By Mufuh Ramiro
Cholera is an infectious and often fatal bacterial disease caused by the bacterium vibrio cholerae. It is typically contracted from infected water supplies, food or drinks and causing severe vomiting and diarrhea. Cholera can cause death from severe dehydration (the loss of enormous water and salts from the body) within hours if not treated.
World Health Organisation (WHO) says cholera affects averagely 1.7 million people and kills over 80,000 globally in a year. About 50% of global cholera cases and deaths are recorded in Africa as a result of inadequate water hygiene and sanitation system in most of the continent’s countries. Contaminated water and poor sanitation are likely to transmit water-borne diseases like cholera, diarrhoea, dysentery, hepatitis A, typhoid and polio.
WHO has also reported that congested population areas especially those marked by an influx of refugees and war zones stand a higher risk of degrading in water hygiene and sanitation which often leads to cholera outbreaks.
Recently in June 2018, the Cameroon government declared a cholera outbreak in the Far North, Littoral and Centre Regions of the country. The declarations came after 4 cholera cases were recorded on May 18 in Mayo Oulo, a small town in the Northern Region of Cameroon that borders Nigeria and Cameroon.
The numbers of suspected cholera cases and deaths in Cameroon are rising. In early September 2018, the Ministry of Public Health revealed that there were about 235 suspected cholera cases in the country with 17 deaths which may keep increasing if prevention measures are not intensified.
Reported cholera cases were suspected as being contaminated from among the 90,000 Nigerian refugees fleeing the Boko Haram insurgency to Cameroon.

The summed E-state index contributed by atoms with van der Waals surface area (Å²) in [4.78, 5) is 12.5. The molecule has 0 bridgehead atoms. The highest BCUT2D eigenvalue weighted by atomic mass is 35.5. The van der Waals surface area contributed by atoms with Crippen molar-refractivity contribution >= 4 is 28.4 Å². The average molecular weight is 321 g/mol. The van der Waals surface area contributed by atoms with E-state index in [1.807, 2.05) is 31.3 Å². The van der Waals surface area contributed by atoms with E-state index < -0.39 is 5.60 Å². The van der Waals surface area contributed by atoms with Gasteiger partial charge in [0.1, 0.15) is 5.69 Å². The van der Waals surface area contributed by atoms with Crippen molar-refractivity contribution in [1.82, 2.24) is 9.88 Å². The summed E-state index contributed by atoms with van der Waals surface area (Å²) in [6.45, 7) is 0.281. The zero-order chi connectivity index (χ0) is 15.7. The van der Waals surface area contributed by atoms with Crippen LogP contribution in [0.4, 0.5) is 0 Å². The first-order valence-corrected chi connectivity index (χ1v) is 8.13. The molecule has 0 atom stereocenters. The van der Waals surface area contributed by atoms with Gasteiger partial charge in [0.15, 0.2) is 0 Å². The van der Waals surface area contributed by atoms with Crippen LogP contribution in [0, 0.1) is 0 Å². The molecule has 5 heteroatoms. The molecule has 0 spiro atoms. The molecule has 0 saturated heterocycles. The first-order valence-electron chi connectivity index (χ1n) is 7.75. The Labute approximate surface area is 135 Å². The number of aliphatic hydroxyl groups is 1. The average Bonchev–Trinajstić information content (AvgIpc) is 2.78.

WHO has reported recurrent cholera outbreaks since February 2018 in the states of Adamawa, Bornu, and Yobe States in Nigeria, with 1,664 suspected cases and 31 deaths.
According to a message from the Infection Prevention and Control Association of Cameroon (IPCA-Cameroon) channeled by the CBC Health Services, the Anglophone Crisis in Cameroon exposes more people to the cholera disease. This is as a result of the increasing number of people fleeing from violence to the bushes and to congested areas like Douala and Yaounde.
Cholera is a major global public health problem, but the burden and impact of the waterborne disease are greatest in sub-Saharan Africa.
In 2017, more than 150,000 cholera cases, including more than 3,000 deaths were reported in 17 African countries. This year, there has been a spike in cholera cases across Africa, with eight countries currently battling outbreaks including Cameroon.
WHO says the region is vulnerable to cholera for a range of reasons. Ninety-two million people in Africa still drink water from unsafe sources. In rural areas, pipe borne water is often unavailable and people practice open defecation. Humanitarian crises, climate change, rapid urbanization, and population growth increase the risk of cholera spreading.
Inadequate management of urban, industrial and agricultural wastewater means that the drinking water of hundreds of millions of people is dangerously contaminated or chemically polluted.
Each year 842,000 people are estimated to die from diarrhoea as a result of unsafe drinking water, sanitation, and hand hygiene. The deaths of 361,000 children below the age of 5 each year could be avoided if these risk factors were addressed.
Where water resources are not readily available, people may decide that hand washing with clean running water and soap is not a priority, and may decide to do that only occasionally, thereby adding to the likelihood of cholera and other diseases.
Maintaining good sanitation and hygienic conditions is the simplest way to prevent cholera. Oral Rehydration Solution (ORS) is approved to be cheap and effective in the treatment of cholera since it prevents dehydration before the patient is rushed to the hospital.
On August 28, 2018, African Health Ministers met in Dakar Senegal and pledged to end causes of Cholera outbreak in Africa by 2030.
During the meeting they agreed to take evidence-based actions which include: Enhancing epidemiological and laboratory surveillance; mapping cholera hotspots; improving access to timely treatment; strengthening cross-border surveillance; promoting community engagement and the use of the Oral Cholera Vaccine (OCV); and increasing investments in clean water and sanitation for the most vulnerable communities.